Adaptation of the attractant response in Escherichia coli is attributable to the methylation of its transmembrane chemotactic receptors by the methyltransferase CheR. This protein contains two binding domains, one for the sites of methylation themselves and the other for a flexible tether at the C terminus of the receptor. We have explored the theoretical consequences of this binding geometry for a CheR molecule associated with a cluster of chemotactic receptors. Calculations show that the CheR molecule will bind with high net affinity to the receptor lattice, having a high probability of being attached by one or both of its domains at any instant of time. Because of the relatively low affinity of its individual domains and the close proximity of neighboring receptors, it is likely that when one domain unbinds it will reattach to the array before the other domain unbinds. Stochastic simulations show that the enzyme will move through the receptor cluster in a hand-over-hand fashion, like a gibbon swinging through the branches of a tree. We explore the possible consequences of this motion, which we term "molecular brachiation", for chemotactic adaptation and suggest that a similar mechanism may be operative in other large assemblies of protein molecules.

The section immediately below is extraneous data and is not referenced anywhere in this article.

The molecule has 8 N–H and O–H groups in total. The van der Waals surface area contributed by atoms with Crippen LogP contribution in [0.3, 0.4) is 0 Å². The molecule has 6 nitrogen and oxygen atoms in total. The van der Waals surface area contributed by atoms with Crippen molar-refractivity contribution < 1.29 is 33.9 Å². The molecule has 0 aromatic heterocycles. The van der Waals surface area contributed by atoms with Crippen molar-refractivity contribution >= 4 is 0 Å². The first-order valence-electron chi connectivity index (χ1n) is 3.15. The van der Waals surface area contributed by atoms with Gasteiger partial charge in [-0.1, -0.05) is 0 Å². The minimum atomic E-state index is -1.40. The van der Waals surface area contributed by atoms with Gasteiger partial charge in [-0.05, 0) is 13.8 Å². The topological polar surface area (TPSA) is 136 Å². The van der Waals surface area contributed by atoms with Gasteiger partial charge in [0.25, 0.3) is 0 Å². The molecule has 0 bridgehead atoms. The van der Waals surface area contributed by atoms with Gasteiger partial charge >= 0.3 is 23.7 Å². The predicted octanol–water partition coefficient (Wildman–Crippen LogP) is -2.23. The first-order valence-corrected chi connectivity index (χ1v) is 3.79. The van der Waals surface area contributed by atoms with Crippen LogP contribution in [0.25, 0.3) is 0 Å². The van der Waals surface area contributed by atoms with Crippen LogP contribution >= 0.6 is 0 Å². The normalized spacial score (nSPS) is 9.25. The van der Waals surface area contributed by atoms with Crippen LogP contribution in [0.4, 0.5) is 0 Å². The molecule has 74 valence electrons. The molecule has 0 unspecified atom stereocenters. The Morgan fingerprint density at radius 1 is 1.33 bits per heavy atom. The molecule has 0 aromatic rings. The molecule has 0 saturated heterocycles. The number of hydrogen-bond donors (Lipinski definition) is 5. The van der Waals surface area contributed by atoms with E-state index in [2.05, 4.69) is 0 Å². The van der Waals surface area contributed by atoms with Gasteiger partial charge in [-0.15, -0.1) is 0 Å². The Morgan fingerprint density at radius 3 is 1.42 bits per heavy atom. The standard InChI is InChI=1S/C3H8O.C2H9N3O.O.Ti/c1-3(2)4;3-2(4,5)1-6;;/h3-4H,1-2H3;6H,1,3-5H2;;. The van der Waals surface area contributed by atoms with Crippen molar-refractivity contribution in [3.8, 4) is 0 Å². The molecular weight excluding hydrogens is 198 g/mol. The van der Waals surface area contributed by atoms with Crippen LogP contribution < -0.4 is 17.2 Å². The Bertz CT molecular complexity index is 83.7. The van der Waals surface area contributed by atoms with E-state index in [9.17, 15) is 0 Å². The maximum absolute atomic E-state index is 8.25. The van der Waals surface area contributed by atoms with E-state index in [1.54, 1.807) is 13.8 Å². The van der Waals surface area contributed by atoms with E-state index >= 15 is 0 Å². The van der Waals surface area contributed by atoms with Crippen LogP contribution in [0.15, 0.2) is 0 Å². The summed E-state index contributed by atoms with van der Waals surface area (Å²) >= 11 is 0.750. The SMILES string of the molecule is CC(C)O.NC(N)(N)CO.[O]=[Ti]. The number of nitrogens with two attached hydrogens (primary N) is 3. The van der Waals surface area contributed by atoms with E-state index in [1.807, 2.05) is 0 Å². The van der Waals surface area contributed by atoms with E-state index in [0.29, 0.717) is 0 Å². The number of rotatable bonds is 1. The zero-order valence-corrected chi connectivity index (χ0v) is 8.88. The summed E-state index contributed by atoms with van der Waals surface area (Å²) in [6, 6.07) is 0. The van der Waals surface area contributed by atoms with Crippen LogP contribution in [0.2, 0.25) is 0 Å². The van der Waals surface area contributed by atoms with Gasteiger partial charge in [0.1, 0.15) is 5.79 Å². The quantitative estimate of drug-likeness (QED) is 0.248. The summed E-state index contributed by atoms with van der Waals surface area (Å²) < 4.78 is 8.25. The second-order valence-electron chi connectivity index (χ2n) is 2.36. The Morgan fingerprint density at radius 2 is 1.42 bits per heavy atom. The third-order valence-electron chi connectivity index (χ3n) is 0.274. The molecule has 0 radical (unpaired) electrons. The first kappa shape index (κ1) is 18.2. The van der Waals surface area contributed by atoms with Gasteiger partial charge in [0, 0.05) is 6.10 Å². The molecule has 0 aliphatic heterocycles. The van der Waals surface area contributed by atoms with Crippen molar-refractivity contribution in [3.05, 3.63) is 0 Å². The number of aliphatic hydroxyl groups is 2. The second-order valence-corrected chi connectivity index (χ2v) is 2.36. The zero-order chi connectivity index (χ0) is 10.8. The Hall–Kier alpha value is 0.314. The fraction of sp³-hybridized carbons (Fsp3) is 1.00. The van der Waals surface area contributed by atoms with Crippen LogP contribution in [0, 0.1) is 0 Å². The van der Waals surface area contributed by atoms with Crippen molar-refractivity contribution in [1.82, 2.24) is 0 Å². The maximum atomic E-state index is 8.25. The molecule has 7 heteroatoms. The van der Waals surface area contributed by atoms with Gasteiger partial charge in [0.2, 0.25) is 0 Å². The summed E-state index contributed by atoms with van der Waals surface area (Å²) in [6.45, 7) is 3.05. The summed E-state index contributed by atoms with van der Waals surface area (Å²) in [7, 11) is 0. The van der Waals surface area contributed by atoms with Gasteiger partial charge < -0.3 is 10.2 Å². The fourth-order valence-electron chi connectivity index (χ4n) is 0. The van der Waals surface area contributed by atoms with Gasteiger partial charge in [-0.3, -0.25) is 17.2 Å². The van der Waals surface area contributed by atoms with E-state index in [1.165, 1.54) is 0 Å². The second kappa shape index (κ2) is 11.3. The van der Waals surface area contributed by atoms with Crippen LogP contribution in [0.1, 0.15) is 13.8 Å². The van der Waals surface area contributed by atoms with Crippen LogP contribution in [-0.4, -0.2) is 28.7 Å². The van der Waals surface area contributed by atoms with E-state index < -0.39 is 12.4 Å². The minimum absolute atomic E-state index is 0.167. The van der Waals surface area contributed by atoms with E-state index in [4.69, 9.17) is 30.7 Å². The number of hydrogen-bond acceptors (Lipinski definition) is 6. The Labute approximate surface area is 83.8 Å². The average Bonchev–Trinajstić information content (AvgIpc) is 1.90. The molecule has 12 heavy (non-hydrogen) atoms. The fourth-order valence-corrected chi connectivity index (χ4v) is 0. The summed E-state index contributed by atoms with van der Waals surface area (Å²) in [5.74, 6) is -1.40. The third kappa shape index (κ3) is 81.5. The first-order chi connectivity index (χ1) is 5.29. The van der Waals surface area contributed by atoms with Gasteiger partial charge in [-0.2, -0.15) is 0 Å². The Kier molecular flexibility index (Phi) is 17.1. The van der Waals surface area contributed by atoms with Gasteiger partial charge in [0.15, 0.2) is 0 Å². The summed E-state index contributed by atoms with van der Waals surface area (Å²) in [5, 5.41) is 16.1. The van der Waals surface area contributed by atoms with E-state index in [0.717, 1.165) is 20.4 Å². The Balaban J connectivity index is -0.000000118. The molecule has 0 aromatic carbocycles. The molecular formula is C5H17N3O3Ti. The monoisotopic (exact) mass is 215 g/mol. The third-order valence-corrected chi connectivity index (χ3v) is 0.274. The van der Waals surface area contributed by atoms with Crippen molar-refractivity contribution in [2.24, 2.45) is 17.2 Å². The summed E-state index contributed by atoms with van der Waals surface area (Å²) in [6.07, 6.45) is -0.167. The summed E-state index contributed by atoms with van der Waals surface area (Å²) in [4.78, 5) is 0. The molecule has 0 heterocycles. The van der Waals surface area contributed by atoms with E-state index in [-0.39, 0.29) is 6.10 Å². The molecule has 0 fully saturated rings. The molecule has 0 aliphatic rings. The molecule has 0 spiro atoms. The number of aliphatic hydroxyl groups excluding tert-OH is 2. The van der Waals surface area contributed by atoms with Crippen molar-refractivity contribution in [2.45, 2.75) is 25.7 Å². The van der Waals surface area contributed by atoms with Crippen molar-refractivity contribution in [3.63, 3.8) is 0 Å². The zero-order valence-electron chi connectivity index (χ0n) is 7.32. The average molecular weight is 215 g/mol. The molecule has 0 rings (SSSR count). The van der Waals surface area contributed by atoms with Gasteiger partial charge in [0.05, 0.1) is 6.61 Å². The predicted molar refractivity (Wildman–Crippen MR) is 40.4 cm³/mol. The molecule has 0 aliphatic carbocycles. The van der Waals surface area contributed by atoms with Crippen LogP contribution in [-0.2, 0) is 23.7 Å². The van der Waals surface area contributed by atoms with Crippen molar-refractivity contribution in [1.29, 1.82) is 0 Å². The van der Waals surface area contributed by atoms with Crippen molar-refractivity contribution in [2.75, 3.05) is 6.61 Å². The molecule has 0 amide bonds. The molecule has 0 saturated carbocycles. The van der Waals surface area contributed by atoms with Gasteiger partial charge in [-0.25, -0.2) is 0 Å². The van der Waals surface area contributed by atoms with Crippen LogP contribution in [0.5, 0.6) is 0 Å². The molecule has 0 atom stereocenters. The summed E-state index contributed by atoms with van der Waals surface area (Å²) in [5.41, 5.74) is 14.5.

Levin, M. D., Shimizu, T. S., & Bray, D. (2002). Binding and diffusion of CheR molecules within a cluster of membrane receptors. Biophysical Journal, 82(4), 1809–1817. https://doi.org/10.1016/S0006-3495(02)75531-8